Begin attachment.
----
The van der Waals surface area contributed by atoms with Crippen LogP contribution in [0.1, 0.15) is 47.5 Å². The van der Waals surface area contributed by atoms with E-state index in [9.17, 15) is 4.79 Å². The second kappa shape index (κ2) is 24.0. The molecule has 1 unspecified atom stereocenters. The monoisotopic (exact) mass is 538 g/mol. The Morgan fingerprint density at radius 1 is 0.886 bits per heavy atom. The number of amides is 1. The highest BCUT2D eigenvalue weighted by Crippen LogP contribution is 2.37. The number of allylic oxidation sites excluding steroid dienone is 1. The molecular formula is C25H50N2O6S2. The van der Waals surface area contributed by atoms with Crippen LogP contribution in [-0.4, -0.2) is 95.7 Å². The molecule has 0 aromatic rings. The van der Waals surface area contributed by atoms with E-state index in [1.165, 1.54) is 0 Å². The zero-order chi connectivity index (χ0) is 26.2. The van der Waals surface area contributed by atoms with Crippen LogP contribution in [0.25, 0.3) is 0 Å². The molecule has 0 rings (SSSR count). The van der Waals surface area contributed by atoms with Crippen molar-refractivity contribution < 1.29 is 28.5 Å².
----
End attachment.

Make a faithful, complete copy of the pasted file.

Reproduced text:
The van der Waals surface area contributed by atoms with Crippen LogP contribution in [0.1, 0.15) is 47.5 Å². The van der Waals surface area contributed by atoms with E-state index in [9.17, 15) is 4.79 Å². The second kappa shape index (κ2) is 24.0. The molecule has 1 unspecified atom stereocenters. The monoisotopic (exact) mass is 538 g/mol. The Morgan fingerprint density at radius 1 is 0.886 bits per heavy atom. The number of amides is 1. The highest BCUT2D eigenvalue weighted by Crippen LogP contribution is 2.37. The number of allylic oxidation sites excluding steroid dienone is 1. The molecular formula is C25H50N2O6S2. The van der Waals surface area contributed by atoms with Crippen LogP contribution in [-0.4, -0.2) is 95.7 Å². The molecule has 0 aromatic rings. The van der Waals surface area contributed by atoms with E-state index in [1.165, 1.54) is 0 Å². The zero-order chi connectivity index (χ0) is 26.2. The van der Waals surface area contributed by atoms with Crippen LogP contribution in [0.25, 0.3) is 0 Å². The molecule has 0 rings (SSSR count). The van der Waals surface area contributed by atoms with Crippen molar-refractivity contribution < 1.29 is 28.5 Å².